Words by Taylor Thomas at Thomas Endurance Coaching

Injury, no matter how hard we try to avoid it, is often an inevitable part of endurance sports. It’s an experience that most athletes will have to go through and learn how to navigate as they attempt to maintain their drive, ambition, and fitness. Once injured, the road to recovery is often longer and more arduous than planned. It’s one that requires a keen eye to what each individual’s body and mind need during this often rocky time period. However, it can be a valuable tool for longterm growth and maturity as an athlete if it’s handled properly.


Mental First, Fitness Second


Injury can take a big piece of an athlete’s identity. It often changes the way athletes view themselves in relation to their peers, as well as their place within the sport they’re passionate about. It’s critical that this mental and emotional piece is handled first before ever moving to any sort of recovery plan, or pursuing fitness. Take a moment to ask yourself the following questions. Be honest in answering them. These questions will help establish the framework that you’ll use to navigate recovery, and ultimately your re-entry into training.

  • Where do you derive your self-worth outside of endurance sports?
  • Other than endurance sports, what are you passionate about? 
  • Who are the people in your support network that you’ll need most during recovery? 
  • What are the upsides to your injury? (Think hard about this one)
  • What are the things you can control while you’re injured? 
  • What are the things that you can’t control while you’re injured?

Accepting that injury is something that should be treated with respect is critical to a healthy rehabilitation plan. We often discount the toll it can have on our psyche, and what that means for our identity. Working through some of these more complex issues first will make re-entry into training that much easier.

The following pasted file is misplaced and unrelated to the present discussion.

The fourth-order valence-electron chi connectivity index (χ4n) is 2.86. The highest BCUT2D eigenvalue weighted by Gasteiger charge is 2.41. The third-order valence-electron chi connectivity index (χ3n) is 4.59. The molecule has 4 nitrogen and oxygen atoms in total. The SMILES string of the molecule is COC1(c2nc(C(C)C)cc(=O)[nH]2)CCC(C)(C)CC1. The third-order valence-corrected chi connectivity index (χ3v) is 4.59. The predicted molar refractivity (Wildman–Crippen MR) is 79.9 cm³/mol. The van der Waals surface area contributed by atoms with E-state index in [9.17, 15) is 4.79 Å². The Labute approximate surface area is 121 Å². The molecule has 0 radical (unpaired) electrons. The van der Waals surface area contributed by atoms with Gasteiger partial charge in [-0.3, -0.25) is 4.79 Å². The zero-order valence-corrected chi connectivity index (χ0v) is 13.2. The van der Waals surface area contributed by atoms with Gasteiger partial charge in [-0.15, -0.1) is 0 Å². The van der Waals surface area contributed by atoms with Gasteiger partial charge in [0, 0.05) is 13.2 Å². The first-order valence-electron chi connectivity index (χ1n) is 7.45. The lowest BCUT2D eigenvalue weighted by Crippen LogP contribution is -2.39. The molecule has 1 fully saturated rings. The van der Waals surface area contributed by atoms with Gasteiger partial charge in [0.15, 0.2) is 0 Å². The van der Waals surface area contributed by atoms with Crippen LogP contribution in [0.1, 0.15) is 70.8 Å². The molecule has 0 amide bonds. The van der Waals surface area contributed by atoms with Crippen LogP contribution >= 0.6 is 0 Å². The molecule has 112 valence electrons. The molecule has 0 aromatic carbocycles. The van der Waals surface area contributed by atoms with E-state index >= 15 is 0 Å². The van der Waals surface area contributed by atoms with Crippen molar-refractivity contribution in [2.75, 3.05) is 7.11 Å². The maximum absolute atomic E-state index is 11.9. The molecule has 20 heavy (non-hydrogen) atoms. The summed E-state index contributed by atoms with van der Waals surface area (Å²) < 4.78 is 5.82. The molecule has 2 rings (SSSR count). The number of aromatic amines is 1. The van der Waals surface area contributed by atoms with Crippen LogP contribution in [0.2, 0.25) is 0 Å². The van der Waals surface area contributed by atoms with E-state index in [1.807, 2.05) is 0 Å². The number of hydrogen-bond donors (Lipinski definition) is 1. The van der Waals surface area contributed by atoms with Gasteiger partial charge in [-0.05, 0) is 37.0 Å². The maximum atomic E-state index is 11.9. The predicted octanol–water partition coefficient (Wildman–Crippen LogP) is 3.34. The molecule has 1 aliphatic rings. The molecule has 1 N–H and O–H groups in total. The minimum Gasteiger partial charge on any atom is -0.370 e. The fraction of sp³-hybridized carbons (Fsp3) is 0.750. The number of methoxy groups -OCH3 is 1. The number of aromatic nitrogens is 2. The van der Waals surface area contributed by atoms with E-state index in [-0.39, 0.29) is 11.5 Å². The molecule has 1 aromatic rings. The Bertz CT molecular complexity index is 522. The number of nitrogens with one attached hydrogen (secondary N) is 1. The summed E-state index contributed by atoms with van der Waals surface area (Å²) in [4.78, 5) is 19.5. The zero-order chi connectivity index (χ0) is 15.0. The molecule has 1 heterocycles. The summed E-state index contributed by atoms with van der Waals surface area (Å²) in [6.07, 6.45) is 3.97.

Moving the Needle


Once the mental aspects of injury have been handled it is safe to move forward and begin thinking about how to maintain fitness on the road to a full recovery. This is often the part of injury that athletes struggle with the most, as it’s challenging to shift expectations, training plans, and the familiar aspects of training. There’s a lot that can be done to move the needle while dealing with and recovering from injury, but it’s important that it be approached in a wholly different way than pre-injury. Keep the following things in mind when ready to train again.

  • What’s safe? – Always operate with this question in mind. Work with your coach, PT, doctor, etc. to outline a course of action and plan to move forward. Don’t try to tackle your recovery alone. 
  • Be patient – The goal of a rehab program is not to maintain or increase fitness at the same capacity you may have been when you were healthy. Adjust your expectations and focus on what you can control.
  • Be flexible – Your workouts and day to day training may not look the same as they did pre-injury. That’s okay. Be open to new routines, approaches, and exercises.  
  • Define goals – One of the hardest parts of injury is feeling like you’re too far away from your goals, and you’ll never get to where you want to be. Instead of focusing on the goals you had pre-injury, take time to define new ones. What can you do in the next week and month to make you feel like you’ve accomplished something? Goals are not set in stone. You can always define new ones! 

Injury, no matter how severe, is one of the most challenging things many athletes will ever face. It not only disrupts progress towards your goals but can alter your identity. If an injury does occur take the necessary steps to ensure you’ve mentally and emotionally compartmentalized what that means for you as an athlete and an individual. Don’t look at your recovery plan the same way you did your training pre-injury. Adjustments in expectations and approaches may need to be carried out to ensure a healthy and sustainable rehab program. Injury, while challenging, doesn’t have to be an event that defines you. You can come back stronger in every way if you approach it correctly.


Taylor Thomas is the founder and head coach of Thomas Endurance Coaching (TEC) and has more than a decade of experience in the endurance sports industry as an athlete, coach, race promoter, and team organizer. TEC provides expert level coaching to athletes of all ability levels and specializes in both a scientific and metrics-based approach to endurance sports. They guide athletes in all disciplines of both running and cycling. For more information on their personal coaching and training plan options visit http://www.thomasendurancecoaching.com/Follow TEC at @endurance_coach.

 

 


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